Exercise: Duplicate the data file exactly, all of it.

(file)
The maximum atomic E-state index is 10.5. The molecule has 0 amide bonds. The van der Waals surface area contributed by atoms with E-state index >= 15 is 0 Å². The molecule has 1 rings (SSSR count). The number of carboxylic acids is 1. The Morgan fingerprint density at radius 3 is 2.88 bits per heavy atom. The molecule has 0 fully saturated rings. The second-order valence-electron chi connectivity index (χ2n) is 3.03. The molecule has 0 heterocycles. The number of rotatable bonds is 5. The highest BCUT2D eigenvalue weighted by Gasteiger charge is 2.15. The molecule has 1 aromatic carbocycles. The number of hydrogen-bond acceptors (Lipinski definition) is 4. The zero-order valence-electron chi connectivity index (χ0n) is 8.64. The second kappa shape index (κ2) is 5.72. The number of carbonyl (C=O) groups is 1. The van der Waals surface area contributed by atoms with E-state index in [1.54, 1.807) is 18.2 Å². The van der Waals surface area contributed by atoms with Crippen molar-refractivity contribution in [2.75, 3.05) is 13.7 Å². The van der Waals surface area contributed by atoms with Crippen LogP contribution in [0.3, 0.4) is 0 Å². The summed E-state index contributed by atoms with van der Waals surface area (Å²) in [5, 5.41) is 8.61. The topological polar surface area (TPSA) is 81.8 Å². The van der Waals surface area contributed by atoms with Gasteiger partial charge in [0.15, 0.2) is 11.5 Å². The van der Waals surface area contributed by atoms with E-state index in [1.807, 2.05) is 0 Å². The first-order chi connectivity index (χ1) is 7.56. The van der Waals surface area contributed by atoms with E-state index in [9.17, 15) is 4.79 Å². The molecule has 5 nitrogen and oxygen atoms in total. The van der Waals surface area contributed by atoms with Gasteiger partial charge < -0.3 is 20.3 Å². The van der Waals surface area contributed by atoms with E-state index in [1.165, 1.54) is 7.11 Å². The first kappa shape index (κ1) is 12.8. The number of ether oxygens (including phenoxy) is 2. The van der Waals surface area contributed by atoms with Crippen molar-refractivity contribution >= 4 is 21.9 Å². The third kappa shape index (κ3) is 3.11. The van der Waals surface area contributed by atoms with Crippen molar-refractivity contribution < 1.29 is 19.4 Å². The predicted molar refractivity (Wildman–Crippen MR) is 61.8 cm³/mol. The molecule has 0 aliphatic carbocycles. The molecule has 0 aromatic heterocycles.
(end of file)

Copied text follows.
The maximum atomic E-state index is 10.5. The molecule has 0 amide bonds. The van der Waals surface area contributed by atoms with E-state index >= 15 is 0 Å². The molecule has 1 rings (SSSR count). The number of carboxylic acids is 1. The Morgan fingerprint density at radius 3 is 2.88 bits per heavy atom. The molecule has 0 fully saturated rings. The second-order valence-electron chi connectivity index (χ2n) is 3.03. The molecule has 0 heterocycles. The number of rotatable bonds is 5. The highest BCUT2D eigenvalue weighted by Gasteiger charge is 2.15. The molecule has 1 aromatic carbocycles. The number of hydrogen-bond acceptors (Lipinski definition) is 4. The zero-order valence-electron chi connectivity index (χ0n) is 8.64. The second kappa shape index (κ2) is 5.72. The number of carbonyl (C=O) groups is 1. The van der Waals surface area contributed by atoms with E-state index in [1.54, 1.807) is 18.2 Å². The van der Waals surface area contributed by atoms with Crippen molar-refractivity contribution in [2.75, 3.05) is 13.7 Å². The van der Waals surface area contributed by atoms with Crippen LogP contribution in [0.3, 0.4) is 0 Å². The summed E-state index contributed by atoms with van der Waals surface area (Å²) in [5, 5.41) is 8.61. The topological polar surface area (TPSA) is 81.8 Å². The van der Waals surface area contributed by atoms with Gasteiger partial charge in [0.15, 0.2) is 11.5 Å². The van der Waals surface area contributed by atoms with E-state index in [1.807, 2.05) is 0 Å². The first-order chi connectivity index (χ1) is 7.56. The van der Waals surface area contributed by atoms with E-state index in [9.17, 15) is 4.79 Å². The molecule has 5 nitrogen and oxygen atoms in total. The van der Waals surface area contributed by atoms with Gasteiger partial charge < -0.3 is 20.3 Å². The van der Waals surface area contributed by atoms with E-state index in [1.165, 1.54) is 7.11 Å². The first kappa shape index (κ1) is 12.8. The number of ether oxygens (including phenoxy) is 2. The van der Waals surface area contributed by atoms with Crippen molar-refractivity contribution >= 4 is 21.9 Å². The third kappa shape index (κ3) is 3.11. The van der Waals surface area contributed by atoms with Crippen molar-refractivity contribution < 1.29 is 19.4 Å². The predicted molar refractivity (Wildman–Crippen MR) is 61.8 cm³/mol. The molecule has 0 aliphatic carbocycles. The molecule has 0 aromatic heterocycles.